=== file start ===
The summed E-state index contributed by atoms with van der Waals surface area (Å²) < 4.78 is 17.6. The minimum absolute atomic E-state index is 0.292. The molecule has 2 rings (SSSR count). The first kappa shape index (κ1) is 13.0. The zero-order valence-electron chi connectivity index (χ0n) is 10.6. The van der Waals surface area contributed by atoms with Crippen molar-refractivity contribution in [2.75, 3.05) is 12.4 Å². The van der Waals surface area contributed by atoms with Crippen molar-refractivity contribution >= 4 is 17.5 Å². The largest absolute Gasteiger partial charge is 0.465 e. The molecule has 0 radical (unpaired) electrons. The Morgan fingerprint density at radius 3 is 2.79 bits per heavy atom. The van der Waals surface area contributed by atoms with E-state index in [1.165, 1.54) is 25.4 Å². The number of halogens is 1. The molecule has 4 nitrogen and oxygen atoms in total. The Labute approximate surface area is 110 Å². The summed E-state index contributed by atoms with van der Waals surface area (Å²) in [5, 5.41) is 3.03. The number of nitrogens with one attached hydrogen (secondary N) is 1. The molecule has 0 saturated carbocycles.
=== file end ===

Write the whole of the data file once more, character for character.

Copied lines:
The summed E-state index contributed by atoms with van der Waals surface area (Å²) < 4.78 is 17.6. The minimum absolute atomic E-state index is 0.292. The molecule has 2 rings (SSSR count). The first kappa shape index (κ1) is 13.0. The zero-order valence-electron chi connectivity index (χ0n) is 10.6. The van der Waals surface area contributed by atoms with Crippen molar-refractivity contribution in [2.75, 3.05) is 12.4 Å². The van der Waals surface area contributed by atoms with Crippen molar-refractivity contribution >= 4 is 17.5 Å². The largest absolute Gasteiger partial charge is 0.465 e. The molecule has 0 radical (unpaired) electrons. The Morgan fingerprint density at radius 3 is 2.79 bits per heavy atom. The van der Waals surface area contributed by atoms with E-state index in [1.165, 1.54) is 25.4 Å². The number of halogens is 1. The molecule has 4 nitrogen and oxygen atoms in total. The Labute approximate surface area is 110 Å². The summed E-state index contributed by atoms with van der Waals surface area (Å²) in [5, 5.41) is 3.03. The number of nitrogens with one attached hydrogen (secondary N) is 1. The molecule has 0 saturated carbocycles.